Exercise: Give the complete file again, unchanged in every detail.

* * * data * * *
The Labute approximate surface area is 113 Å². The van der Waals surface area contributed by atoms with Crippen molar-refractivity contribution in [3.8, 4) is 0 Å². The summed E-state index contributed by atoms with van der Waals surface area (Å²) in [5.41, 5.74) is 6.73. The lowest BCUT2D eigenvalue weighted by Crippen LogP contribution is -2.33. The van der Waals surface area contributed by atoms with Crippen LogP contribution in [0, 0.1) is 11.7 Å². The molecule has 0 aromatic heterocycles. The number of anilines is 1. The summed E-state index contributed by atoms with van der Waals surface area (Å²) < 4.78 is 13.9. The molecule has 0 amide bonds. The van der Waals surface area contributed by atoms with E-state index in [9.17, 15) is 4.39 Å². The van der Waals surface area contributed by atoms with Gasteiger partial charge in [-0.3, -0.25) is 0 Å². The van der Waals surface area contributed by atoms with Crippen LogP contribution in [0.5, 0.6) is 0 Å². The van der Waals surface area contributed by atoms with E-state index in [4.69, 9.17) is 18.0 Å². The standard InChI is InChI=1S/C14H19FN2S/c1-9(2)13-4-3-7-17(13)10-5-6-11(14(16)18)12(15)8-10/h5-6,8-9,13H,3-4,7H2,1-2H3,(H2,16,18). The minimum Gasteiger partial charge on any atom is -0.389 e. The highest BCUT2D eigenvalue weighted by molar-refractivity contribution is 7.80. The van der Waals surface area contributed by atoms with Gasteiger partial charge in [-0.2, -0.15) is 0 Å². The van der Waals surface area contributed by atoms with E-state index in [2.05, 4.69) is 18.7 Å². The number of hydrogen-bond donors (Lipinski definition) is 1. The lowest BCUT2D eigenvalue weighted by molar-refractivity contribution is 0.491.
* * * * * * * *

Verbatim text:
The Labute approximate surface area is 113 Å². The van der Waals surface area contributed by atoms with Crippen molar-refractivity contribution in [3.8, 4) is 0 Å². The summed E-state index contributed by atoms with van der Waals surface area (Å²) in [5.41, 5.74) is 6.73. The lowest BCUT2D eigenvalue weighted by Crippen LogP contribution is -2.33. The van der Waals surface area contributed by atoms with Crippen LogP contribution in [0, 0.1) is 11.7 Å². The molecule has 0 aromatic heterocycles. The number of anilines is 1. The summed E-state index contributed by atoms with van der Waals surface area (Å²) < 4.78 is 13.9. The molecule has 0 amide bonds. The van der Waals surface area contributed by atoms with E-state index in [9.17, 15) is 4.39 Å². The van der Waals surface area contributed by atoms with Gasteiger partial charge in [-0.3, -0.25) is 0 Å². The van der Waals surface area contributed by atoms with Crippen LogP contribution in [0.5, 0.6) is 0 Å². The van der Waals surface area contributed by atoms with E-state index in [4.69, 9.17) is 18.0 Å². The standard InChI is InChI=1S/C14H19FN2S/c1-9(2)13-4-3-7-17(13)10-5-6-11(14(16)18)12(15)8-10/h5-6,8-9,13H,3-4,7H2,1-2H3,(H2,16,18). The minimum Gasteiger partial charge on any atom is -0.389 e. The highest BCUT2D eigenvalue weighted by molar-refractivity contribution is 7.80. The van der Waals surface area contributed by atoms with Gasteiger partial charge in [-0.2, -0.15) is 0 Å². The van der Waals surface area contributed by atoms with E-state index in [2.05, 4.69) is 18.7 Å². The number of hydrogen-bond donors (Lipinski definition) is 1. The lowest BCUT2D eigenvalue weighted by molar-refractivity contribution is 0.491.